Two women were wasting away slowly. One was racking in pain for the loss of a son , albeit not to death but worse. Lulu couldn’t eat, neither could she sleep wondering about her wandering son. Was he safe? Free from wild animals? Was he hungry? Her mind couldn’t rest.
The other woman, Neema was dying of guilt. She had betrayed Adili, the only cousin she knew, an exceptionally altruistic person who did not deserve the kind of catastrophe that had befallen him. And the people who caused her to betray him were moving on with their lives as if they had no conscience.
But the two women were not cognizant of another woman’s efforts to ease their pain. Nerea.
Surreptitiously, she brought her suspicions to the chief who then consulted the elders. The elders were shocked and disappointed at the evil schemes of Kiza and his elderly mother. Investigations were done, quietly and the truth was revealed. Nerea was right. Kiza and nyanya had falsely accused Adili in order to own his share of land.
It had only taken two horns of beer for Kiza to confess his deeds to a man who had listened keenly, feigning intoxication and then later reported to the elders.
A few days later, word was quickly spread out to the whole village. There would be an urgent meeting at the chief’s camp.
It was a heed that was obeyed by hordes. The chief seldom called for meetings and if he did, it was of utmost importance. The elders were waiting with the chief.
Lulu and Neema would have stayed in their beds, uninterested in the chief’s call but Nerea had urged them to attend, hinting that it was of their benefit that the meeting had been called. As for Kiza and his mother Nyanya, curiosity prompted them to arrive at the chief’s camp, earlier than most villagers.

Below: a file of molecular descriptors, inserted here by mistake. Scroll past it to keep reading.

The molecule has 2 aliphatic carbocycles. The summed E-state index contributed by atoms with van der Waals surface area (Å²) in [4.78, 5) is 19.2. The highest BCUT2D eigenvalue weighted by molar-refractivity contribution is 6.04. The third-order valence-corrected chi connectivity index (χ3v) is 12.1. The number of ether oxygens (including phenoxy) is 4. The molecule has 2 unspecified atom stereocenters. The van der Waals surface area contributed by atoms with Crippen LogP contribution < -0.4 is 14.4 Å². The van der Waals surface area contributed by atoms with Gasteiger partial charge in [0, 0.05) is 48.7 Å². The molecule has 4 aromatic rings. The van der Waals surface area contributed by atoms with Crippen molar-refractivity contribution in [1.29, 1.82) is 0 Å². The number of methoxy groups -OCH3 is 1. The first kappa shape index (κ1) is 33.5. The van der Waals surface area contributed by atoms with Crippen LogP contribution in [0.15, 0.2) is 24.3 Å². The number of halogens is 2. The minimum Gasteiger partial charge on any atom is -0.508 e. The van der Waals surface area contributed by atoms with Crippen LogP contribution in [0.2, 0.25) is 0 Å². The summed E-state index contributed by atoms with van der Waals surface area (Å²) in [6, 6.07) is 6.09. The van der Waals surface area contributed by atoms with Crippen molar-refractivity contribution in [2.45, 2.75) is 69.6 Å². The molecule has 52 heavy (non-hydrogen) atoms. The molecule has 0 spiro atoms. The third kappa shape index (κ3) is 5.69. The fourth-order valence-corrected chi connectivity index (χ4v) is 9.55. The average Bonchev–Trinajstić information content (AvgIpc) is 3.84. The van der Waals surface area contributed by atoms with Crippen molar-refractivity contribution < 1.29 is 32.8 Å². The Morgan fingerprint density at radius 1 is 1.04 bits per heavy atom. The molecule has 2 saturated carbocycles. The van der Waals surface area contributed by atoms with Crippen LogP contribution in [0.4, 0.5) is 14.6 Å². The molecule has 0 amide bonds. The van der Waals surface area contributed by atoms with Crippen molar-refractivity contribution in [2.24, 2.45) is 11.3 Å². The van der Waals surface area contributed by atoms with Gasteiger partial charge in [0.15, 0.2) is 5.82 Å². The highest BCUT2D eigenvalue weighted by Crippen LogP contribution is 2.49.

“Mother, what do you think the meeting is about?” Kiza asked.
“When they call meetings like this, its usually about complaints of a thief , stealing from the villagers or a wild animal destroying crops.” Nyanya responded. Then she saw Lulu joining the crowd, accompanied by her daughter-in-law and granddaughter. She snorted and nudged her son to look at their direction. He sneered at Lulu who had grown so thin.
As soon as the three sat down, the chief rose up and clapped twice for attention. The multitude went quiet.
“My people, I greet you all!” He started, raising his voice to be heard by all.
“We are well, be blessed!” Everyone responded.
He paused, cleared his throat then he continued, “My people, the elders have called you here due to a very serious issue. It is not in my place to talk to you about it. Mzee Kali, please continue.” The chief said as he addressed one of the seven elders who rose up, cleared his throat and spat and said a short chant.
“My people,I greet you all!”
“We are well, be blessed!”
“My people, we have been notified of two very harmful snakes creeping through our village,” Mzee Kali continued, “These two snakes have swallowed, one of our most productive domestic animals. “